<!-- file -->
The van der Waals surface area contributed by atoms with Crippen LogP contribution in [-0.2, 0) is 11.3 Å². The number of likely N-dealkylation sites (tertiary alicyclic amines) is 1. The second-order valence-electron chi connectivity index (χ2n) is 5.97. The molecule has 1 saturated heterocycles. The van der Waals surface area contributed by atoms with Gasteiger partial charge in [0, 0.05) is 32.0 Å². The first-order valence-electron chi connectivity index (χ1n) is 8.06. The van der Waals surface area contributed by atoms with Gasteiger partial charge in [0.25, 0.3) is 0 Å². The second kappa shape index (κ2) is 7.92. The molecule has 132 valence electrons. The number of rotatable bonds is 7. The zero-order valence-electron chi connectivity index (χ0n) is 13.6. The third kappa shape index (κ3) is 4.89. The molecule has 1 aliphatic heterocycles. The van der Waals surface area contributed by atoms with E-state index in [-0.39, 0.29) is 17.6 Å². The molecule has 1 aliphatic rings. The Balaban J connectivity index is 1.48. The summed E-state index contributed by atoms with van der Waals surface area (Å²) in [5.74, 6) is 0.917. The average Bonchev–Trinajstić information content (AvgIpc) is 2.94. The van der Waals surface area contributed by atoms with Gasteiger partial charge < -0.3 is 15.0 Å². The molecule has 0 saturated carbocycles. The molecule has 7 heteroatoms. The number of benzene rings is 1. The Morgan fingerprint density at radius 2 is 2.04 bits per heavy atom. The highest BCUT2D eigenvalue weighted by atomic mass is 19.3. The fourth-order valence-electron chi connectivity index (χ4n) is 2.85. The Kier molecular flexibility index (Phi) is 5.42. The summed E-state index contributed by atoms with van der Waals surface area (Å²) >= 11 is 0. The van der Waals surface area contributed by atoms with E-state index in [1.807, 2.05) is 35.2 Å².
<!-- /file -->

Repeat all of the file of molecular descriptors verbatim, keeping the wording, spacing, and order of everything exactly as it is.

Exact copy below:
The van der Waals surface area contributed by atoms with Crippen LogP contribution in [-0.2, 0) is 11.3 Å². The number of likely N-dealkylation sites (tertiary alicyclic amines) is 1. The second-order valence-electron chi connectivity index (χ2n) is 5.97. The molecule has 1 saturated heterocycles. The van der Waals surface area contributed by atoms with Gasteiger partial charge in [0, 0.05) is 32.0 Å². The first-order valence-electron chi connectivity index (χ1n) is 8.06. The van der Waals surface area contributed by atoms with Gasteiger partial charge in [0.25, 0.3) is 0 Å². The second kappa shape index (κ2) is 7.92. The molecule has 132 valence electrons. The number of rotatable bonds is 7. The zero-order valence-electron chi connectivity index (χ0n) is 13.6. The third kappa shape index (κ3) is 4.89. The molecule has 1 aliphatic heterocycles. The van der Waals surface area contributed by atoms with E-state index in [-0.39, 0.29) is 17.6 Å². The molecule has 1 aliphatic rings. The Balaban J connectivity index is 1.48. The summed E-state index contributed by atoms with van der Waals surface area (Å²) in [5.74, 6) is 0.917. The average Bonchev–Trinajstić information content (AvgIpc) is 2.94. The van der Waals surface area contributed by atoms with Gasteiger partial charge < -0.3 is 15.0 Å². The molecule has 0 saturated carbocycles. The molecule has 7 heteroatoms. The number of benzene rings is 1. The Morgan fingerprint density at radius 2 is 2.04 bits per heavy atom. The highest BCUT2D eigenvalue weighted by atomic mass is 19.3. The fourth-order valence-electron chi connectivity index (χ4n) is 2.85. The Kier molecular flexibility index (Phi) is 5.42. The summed E-state index contributed by atoms with van der Waals surface area (Å²) >= 11 is 0. The van der Waals surface area contributed by atoms with E-state index in [1.807, 2.05) is 35.2 Å².